What we perceive are “first and foremost” not impressions of taste, tone, smell or touch, not even things or objects, but rather, meanings.
Binswanger essentially argues that we perceive the world with meaning detection before object recognition. This order of perception could be advantageous from an evolutionary perspective because determining the meaning of something is often more relevant than recognizing its exact nature. In other words, if you're in the jungle and you spot a tiger rushing toward you, the first thought you want to have is danger, not necessarily that's a female Bengal tiger.
The team caught a glimpse of a process that takes 18,000,000,000,000,000,000,000 years.
- In Italy, a team of scientists is using a highly sophisticated detector to hunt for dark matter.
- The team observed an ultra-rare particle interaction that reveals the half-life of a xenon-124 atom to be 18 sextillion years.
- The half-life of a process is how long it takes for half of the radioactive nuclei present in a sample to decay.
Humans are particularly prone to shiver when a group does or thinks the same thing at the same time.
A few years ago, I proposed that the feeling of cold in one's spine, while for example watching a film or listening to music, corresponds to an event when our vital need for cognition is satisfied.
Certain colors are globally linked to certain feelings, the study reveals.
- Color psychology is often used in marketing to alter your perception of products and services.
- Various studies and experiments across multiple years have given us more insight into the link between personality and color.
- The results of a new study spanning 6 continents (30 nations) shows universal correlations between colors and emotions around the globe.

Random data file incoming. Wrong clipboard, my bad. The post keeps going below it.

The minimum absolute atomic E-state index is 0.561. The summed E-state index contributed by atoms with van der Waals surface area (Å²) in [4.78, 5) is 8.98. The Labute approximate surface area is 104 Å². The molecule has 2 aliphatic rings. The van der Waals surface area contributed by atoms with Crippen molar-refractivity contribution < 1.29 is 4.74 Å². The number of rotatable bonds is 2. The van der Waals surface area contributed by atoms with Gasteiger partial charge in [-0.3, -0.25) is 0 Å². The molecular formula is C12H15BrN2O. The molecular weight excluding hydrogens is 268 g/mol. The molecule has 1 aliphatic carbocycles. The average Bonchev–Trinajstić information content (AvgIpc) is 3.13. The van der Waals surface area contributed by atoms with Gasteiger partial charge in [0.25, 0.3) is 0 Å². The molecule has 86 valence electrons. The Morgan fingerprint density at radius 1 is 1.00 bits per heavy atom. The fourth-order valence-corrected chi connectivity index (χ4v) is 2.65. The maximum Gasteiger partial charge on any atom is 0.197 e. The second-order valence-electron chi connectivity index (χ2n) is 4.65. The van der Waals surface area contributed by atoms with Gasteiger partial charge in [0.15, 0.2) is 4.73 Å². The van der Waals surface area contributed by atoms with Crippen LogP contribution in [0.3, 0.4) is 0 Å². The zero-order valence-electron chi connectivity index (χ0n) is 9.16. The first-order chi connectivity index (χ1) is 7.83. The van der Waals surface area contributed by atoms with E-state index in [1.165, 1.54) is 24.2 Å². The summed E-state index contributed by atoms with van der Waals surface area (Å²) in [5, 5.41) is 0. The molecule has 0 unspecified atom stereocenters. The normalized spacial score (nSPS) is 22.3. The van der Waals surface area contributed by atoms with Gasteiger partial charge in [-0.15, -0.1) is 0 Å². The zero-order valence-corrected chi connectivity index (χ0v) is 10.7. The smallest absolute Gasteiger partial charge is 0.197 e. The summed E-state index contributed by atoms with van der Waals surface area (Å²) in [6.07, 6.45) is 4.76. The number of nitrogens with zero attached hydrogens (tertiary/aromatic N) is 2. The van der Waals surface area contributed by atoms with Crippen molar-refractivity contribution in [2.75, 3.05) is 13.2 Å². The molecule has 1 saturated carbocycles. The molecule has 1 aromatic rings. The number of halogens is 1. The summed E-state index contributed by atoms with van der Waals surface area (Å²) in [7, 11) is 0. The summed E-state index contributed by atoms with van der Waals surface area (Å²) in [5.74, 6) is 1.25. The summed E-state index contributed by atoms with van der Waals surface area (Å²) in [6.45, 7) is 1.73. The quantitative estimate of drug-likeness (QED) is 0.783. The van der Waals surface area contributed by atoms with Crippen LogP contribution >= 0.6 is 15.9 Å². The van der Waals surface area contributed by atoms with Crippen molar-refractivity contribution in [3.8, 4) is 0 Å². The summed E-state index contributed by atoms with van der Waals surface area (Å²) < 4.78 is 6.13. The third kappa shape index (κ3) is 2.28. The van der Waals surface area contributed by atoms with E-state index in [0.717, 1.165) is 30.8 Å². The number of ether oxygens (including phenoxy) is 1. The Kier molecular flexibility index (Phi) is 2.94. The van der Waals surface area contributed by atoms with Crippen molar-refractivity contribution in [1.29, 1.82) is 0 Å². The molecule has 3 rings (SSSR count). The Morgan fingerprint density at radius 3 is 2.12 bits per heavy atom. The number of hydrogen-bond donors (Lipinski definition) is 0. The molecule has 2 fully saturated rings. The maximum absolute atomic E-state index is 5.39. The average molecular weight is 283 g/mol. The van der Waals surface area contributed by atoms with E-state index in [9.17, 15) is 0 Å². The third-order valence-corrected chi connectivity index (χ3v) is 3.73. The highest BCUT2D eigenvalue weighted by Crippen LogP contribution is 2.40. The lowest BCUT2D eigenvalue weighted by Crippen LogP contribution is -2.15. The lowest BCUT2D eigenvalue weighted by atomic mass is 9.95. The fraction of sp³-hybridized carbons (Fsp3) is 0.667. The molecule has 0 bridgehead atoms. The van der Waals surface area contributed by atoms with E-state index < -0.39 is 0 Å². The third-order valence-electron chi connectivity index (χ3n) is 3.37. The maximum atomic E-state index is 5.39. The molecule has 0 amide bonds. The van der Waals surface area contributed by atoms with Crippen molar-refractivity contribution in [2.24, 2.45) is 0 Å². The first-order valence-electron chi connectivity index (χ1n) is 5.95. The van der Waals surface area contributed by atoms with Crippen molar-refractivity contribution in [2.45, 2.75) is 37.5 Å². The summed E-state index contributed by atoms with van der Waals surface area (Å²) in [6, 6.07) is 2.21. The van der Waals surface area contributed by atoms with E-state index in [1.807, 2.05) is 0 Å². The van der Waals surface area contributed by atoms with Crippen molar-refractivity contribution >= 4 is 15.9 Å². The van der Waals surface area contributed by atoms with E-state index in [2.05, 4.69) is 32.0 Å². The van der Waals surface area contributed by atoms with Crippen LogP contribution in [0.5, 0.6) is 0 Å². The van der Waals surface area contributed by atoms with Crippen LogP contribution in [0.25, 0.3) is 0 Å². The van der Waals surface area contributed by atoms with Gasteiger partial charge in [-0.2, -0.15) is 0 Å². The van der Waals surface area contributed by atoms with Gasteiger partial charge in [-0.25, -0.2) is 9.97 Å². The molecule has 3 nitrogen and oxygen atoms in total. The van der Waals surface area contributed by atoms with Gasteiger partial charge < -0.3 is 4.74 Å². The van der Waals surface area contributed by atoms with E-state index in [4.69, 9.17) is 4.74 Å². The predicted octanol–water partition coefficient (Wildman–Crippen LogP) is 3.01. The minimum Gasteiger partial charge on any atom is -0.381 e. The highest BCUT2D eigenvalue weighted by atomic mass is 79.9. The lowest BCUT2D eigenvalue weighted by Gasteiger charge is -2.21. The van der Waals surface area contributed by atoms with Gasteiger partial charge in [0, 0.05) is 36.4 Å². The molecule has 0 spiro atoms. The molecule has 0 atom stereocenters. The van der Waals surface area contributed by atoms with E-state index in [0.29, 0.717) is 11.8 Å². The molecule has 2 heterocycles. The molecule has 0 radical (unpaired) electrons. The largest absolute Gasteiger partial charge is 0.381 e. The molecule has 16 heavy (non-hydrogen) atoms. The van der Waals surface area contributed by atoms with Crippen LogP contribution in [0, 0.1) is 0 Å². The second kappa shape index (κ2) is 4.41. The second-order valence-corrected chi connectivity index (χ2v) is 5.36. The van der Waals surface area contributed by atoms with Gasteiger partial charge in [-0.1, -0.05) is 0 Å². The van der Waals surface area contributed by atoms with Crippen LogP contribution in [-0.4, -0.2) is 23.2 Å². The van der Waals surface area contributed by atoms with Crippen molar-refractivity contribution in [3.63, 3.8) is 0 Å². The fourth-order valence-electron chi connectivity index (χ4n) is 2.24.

The root of color psychology<span style="display:block;position:relative;padding-top:56.25%;" class="rm-shortcode" data-rm-shortcode-id="9e40cf62fa8922fcca6c57e2fcb215b6"><iframe type="lazy-iframe" data-runner-src="https://www.youtube.com/embed/OM4fXB23pCQ?rel=0" width="100%" height="auto" frameborder="0" scrolling="no" style="position:absolute;top:0;left:0;width:100%;height:100%;"></iframe></span><p>There is a very likely chance you've even been "fooled" by color marketing in the past, or you've chosen one product over another subconsciously due to colors that were designed to influence your emotions.<br></p><p>Companies that want to be known for being dependable often use blue in their logos, for example (Dell, HP, IBM). Companies that want to be perceived as fun and exciting go for a splash of orange (Fanta, Nickelodeon, even Amazon). Green is associated with natural, peaceful emotions and is often used by companies like Whole Foods and Tropicana. </p><p><strong>Your favorite color says a lot about your personality. </strong></p><p>Various studies and experiments across multiple years (<a href="https://www.researchgate.net/publication/49595886_Personality_Traits_and_Colour_Preferences" target="_blank">2010</a>, <a href="https://onlinelibrary.wiley.com/doi/abs/10.1111/jopy.12087" target="_blank" rel="noopener noreferrer">2014</a>, <a href="http://oaji.net/articles/2015/1170-1448038739.pdf" target="_blank" rel="noopener noreferrer">2015</a>, and more recently in <a href="https://www.verywellmind.com/color-psychology-2795824#modern-research-on-color-psychology" target="_blank" rel="noopener noreferrer">2019</a>) have given us more insight into the link between your personality and your favorite color.</p><p>Red, for example, is considered a bold color and is associated with feelings such as excitement, passion, anger, danger, energy, and love. The personality traits of this color might be someone who is bold, a little impulsive, and who loves adventure. </p><p>Orange, on the other hand, is considered representative of creativity, happiness, and freedom. The personality traits of this color can be fun, playful, cheerful, nurturing, and productive. Read more about color psychology and personalities <a href="https://bigthink.com/mind-brain/color-personality-psychology?rebelltitem=2#rebelltitem2" target="_self">here</a>.</p>